'Juuling' and Teenagers: 3 Things Principals and Teachers Need to Know
A trendy product that has stirred concern among many child health advocates went undetected in many school hallways, bathrooms, and even classrooms when students first started using it.
The tiny device, called a Juul, looks more like a USB drive than what it actually is, a form of e-cigarette that allows students to inhale flavored nicotine vapor, often without detection by adults.
Here’s what educators need to know about “juuling” (and vaping in general).
‘Juuling’ can be really difficult for teachers and principals to detect.
Students have become really crafty about concealing their vaping habits, principals told Education Week.
The device’s flavor cartridges come in kid-friendly varieties like mango, creme brulee, and gummi bear. And the scents they give off are not always immediately recognizable to unfamiliar adults, principals say.
There’s also a whole juuling culture online, where students share YouTube videos of how to hollow out highlighters to conceal the compact devices, and how to slide them up shirt sleeves. There are even covert videos of students taking quick puffs in the back of their high school classrooms. And some companies now market specially designed apparel that allow vapers to use their device while it is concealed in the drawstring of a hoodie or the strap of a backpack.
Students who vape may have never smoked a traditional cigarette.
The Juul, and other e-cigarette products, are marketed as tools to help smokers quit, and many adults who’ve smoked for years have picked them up for that purpose.
But there’s evidence that many teens start vaping without ever picking up a traditional cigarette.
“It is crucial that the progress made in reducing conventional cigarette smoking among youth and young adults not be compromised by the initiation and use of e-cigarettes,” said a 2016 U.S. Surgeon General’s report.
In 2017, 5.4 percent of 8th, 10th, and 12th graders reported smoking a cigarette in the last 30 days, according to Monitoring the Future, a nationally representative student survey administered by the University of Michigan. Twelve percent of students said they’d vaped in the last 30 days.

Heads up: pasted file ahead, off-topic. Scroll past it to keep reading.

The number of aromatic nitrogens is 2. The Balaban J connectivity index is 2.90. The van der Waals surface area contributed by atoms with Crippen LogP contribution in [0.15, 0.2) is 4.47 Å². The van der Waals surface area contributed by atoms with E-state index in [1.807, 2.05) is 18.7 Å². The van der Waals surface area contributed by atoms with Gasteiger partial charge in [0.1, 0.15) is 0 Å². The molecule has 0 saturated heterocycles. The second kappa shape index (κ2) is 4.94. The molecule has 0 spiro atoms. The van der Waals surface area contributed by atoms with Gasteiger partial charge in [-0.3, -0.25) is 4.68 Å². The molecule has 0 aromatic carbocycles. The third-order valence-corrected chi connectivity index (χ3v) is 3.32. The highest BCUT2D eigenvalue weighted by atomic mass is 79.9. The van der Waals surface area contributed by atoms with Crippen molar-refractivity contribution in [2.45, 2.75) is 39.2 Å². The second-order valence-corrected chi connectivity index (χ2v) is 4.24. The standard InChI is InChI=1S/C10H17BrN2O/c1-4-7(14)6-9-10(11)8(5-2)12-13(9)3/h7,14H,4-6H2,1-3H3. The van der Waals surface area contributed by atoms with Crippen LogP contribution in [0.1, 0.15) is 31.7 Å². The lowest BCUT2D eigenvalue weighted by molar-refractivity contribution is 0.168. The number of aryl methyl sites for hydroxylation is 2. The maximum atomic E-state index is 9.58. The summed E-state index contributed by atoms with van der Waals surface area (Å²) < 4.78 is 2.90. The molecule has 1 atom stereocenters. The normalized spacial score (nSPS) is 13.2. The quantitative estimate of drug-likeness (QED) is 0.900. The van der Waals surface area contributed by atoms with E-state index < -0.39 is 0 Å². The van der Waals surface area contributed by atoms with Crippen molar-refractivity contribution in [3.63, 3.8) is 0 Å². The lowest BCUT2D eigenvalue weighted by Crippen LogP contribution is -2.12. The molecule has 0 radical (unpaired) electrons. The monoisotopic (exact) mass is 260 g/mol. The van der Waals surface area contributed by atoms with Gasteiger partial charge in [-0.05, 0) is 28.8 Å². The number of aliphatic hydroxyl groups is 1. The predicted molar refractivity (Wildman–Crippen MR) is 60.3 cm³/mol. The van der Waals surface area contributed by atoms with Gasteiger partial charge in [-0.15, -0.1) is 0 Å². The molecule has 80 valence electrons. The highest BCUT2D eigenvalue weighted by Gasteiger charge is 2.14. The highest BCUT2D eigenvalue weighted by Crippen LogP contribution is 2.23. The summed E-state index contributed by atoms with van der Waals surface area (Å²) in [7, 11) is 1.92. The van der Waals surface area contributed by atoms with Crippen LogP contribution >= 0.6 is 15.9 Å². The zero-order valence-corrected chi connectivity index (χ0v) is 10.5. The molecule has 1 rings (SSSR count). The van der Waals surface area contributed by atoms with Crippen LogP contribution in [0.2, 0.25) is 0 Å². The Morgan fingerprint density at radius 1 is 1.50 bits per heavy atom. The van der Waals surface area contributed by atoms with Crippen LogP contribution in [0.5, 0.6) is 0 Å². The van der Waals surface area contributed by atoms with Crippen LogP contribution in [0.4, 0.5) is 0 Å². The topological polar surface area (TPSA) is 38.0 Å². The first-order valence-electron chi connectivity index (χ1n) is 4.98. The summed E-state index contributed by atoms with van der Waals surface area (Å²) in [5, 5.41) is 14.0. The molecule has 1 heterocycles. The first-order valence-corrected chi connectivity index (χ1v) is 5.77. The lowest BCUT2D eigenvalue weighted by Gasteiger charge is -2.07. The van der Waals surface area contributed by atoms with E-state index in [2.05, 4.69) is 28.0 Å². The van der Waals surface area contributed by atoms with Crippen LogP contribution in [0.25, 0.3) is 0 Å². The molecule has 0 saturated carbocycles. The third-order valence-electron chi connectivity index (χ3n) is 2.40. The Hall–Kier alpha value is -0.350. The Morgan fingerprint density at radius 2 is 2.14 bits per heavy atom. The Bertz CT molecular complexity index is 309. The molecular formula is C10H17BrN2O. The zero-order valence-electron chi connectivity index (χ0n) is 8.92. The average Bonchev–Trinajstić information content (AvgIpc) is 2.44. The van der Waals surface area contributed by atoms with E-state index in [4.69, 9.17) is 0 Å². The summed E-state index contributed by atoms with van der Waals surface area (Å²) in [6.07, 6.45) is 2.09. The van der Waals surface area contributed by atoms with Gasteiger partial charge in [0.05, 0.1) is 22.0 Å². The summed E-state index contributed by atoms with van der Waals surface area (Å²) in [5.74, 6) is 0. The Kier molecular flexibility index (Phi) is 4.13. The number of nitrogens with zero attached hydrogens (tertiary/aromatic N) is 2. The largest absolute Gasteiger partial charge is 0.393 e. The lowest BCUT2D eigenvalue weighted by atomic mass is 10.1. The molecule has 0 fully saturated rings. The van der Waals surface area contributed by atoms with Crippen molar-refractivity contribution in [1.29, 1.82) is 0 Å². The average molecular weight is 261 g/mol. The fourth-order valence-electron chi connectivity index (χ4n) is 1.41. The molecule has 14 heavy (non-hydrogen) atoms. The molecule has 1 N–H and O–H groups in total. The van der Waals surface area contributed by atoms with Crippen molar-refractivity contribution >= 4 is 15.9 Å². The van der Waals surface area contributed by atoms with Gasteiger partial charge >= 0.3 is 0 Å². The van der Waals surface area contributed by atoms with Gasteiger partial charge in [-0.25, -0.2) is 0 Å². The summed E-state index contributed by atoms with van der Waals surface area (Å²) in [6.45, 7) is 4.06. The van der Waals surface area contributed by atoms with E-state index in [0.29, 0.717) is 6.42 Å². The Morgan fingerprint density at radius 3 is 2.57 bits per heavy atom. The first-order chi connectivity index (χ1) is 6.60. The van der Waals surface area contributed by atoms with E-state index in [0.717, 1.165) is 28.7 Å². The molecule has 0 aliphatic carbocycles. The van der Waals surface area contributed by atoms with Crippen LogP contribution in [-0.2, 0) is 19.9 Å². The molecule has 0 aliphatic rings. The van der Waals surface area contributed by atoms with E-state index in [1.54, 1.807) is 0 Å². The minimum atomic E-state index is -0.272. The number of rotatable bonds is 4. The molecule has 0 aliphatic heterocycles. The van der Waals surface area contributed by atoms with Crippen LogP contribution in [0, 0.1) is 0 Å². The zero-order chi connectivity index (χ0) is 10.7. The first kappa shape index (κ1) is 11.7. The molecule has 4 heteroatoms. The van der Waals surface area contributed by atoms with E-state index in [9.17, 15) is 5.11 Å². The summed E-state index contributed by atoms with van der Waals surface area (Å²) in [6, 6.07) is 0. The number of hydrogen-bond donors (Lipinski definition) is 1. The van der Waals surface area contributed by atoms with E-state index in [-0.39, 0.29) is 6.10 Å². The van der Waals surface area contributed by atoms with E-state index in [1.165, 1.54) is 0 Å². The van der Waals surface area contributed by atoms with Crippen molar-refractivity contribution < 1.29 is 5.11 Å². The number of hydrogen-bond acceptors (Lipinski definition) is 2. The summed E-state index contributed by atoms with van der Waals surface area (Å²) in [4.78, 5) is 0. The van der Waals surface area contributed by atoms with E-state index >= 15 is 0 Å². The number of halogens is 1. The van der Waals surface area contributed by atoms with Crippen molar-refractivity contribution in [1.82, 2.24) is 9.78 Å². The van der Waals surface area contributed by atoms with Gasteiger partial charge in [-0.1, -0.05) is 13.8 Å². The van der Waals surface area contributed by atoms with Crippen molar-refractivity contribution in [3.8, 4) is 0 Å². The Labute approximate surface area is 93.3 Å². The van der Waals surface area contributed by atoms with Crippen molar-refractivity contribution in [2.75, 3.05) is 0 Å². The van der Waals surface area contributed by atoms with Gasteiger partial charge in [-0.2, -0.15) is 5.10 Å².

Principals tell Education Week that the use of Juuls crosses demographic and social groups—and that some students who they would never expect to smoke cigarettes have picked up vaping without reservations.
Students don’t always realize they are ingesting nicotine when they vape.
An April survey by the Truth Initiative, which advocates against tobacco use, found that 63 percent of Juul users ages 15-24 were not aware the product “always contains nicotine.” And other vaping products are poorly regulated and labeled, sometimes containing chemicals like lead.
Anti-smoking groups have opened a new front on the war on teen smoking, campaigning against vaping in part out of fear that it will lead teens to pick up traditional cigarettes to feed their new nicotine habits.
A study published in the American Journal of Medicine in 2017, found that adults ages 18-30 who use e-cigarettes were more than four times as likely to begin smoking tobacco cigarettes within 18 months as their peers who did not use the devices.
Some researchers have spotted similar trends among younger users.
Concerns about addiction are why some principals have gone beyond disciplining students who are caught with e-cigarettes and Juuls, offering cessation programs and community education to make sure parents are aware of the trend.